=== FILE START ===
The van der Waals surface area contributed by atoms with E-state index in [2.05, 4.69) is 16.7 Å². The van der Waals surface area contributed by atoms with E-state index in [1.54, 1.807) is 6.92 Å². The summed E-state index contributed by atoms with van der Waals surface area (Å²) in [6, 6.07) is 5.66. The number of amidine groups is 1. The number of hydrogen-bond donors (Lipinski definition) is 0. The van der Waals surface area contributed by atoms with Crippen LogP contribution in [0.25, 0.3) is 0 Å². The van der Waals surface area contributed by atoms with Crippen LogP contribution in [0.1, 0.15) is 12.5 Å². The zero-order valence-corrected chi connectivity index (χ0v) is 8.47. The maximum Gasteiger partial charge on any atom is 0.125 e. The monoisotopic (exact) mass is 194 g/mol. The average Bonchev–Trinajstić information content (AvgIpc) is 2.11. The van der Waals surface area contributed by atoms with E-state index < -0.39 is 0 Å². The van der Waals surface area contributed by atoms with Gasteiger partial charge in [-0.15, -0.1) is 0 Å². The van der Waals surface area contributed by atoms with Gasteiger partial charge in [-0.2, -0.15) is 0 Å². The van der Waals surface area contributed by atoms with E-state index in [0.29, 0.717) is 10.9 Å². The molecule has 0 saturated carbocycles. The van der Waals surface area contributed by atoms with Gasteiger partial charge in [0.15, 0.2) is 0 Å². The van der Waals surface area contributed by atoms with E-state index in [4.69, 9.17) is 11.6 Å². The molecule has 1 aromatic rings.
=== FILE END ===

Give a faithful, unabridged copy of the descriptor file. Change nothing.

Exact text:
The van der Waals surface area contributed by atoms with E-state index in [2.05, 4.69) is 16.7 Å². The van der Waals surface area contributed by atoms with E-state index in [1.54, 1.807) is 6.92 Å². The summed E-state index contributed by atoms with van der Waals surface area (Å²) in [6, 6.07) is 5.66. The number of amidine groups is 1. The number of hydrogen-bond donors (Lipinski definition) is 0. The van der Waals surface area contributed by atoms with Crippen LogP contribution in [0.25, 0.3) is 0 Å². The van der Waals surface area contributed by atoms with Crippen LogP contribution in [0.1, 0.15) is 12.5 Å². The zero-order valence-corrected chi connectivity index (χ0v) is 8.47. The maximum Gasteiger partial charge on any atom is 0.125 e. The monoisotopic (exact) mass is 194 g/mol. The average Bonchev–Trinajstić information content (AvgIpc) is 2.11. The van der Waals surface area contributed by atoms with E-state index < -0.39 is 0 Å². The van der Waals surface area contributed by atoms with Gasteiger partial charge in [-0.15, -0.1) is 0 Å². The van der Waals surface area contributed by atoms with Gasteiger partial charge in [-0.2, -0.15) is 0 Å². The van der Waals surface area contributed by atoms with E-state index in [0.29, 0.717) is 10.9 Å². The molecule has 0 saturated carbocycles. The van der Waals surface area contributed by atoms with Gasteiger partial charge in [0.15, 0.2) is 0 Å². The van der Waals surface area contributed by atoms with E-state index in [4.69, 9.17) is 11.6 Å². The molecule has 1 aromatic rings.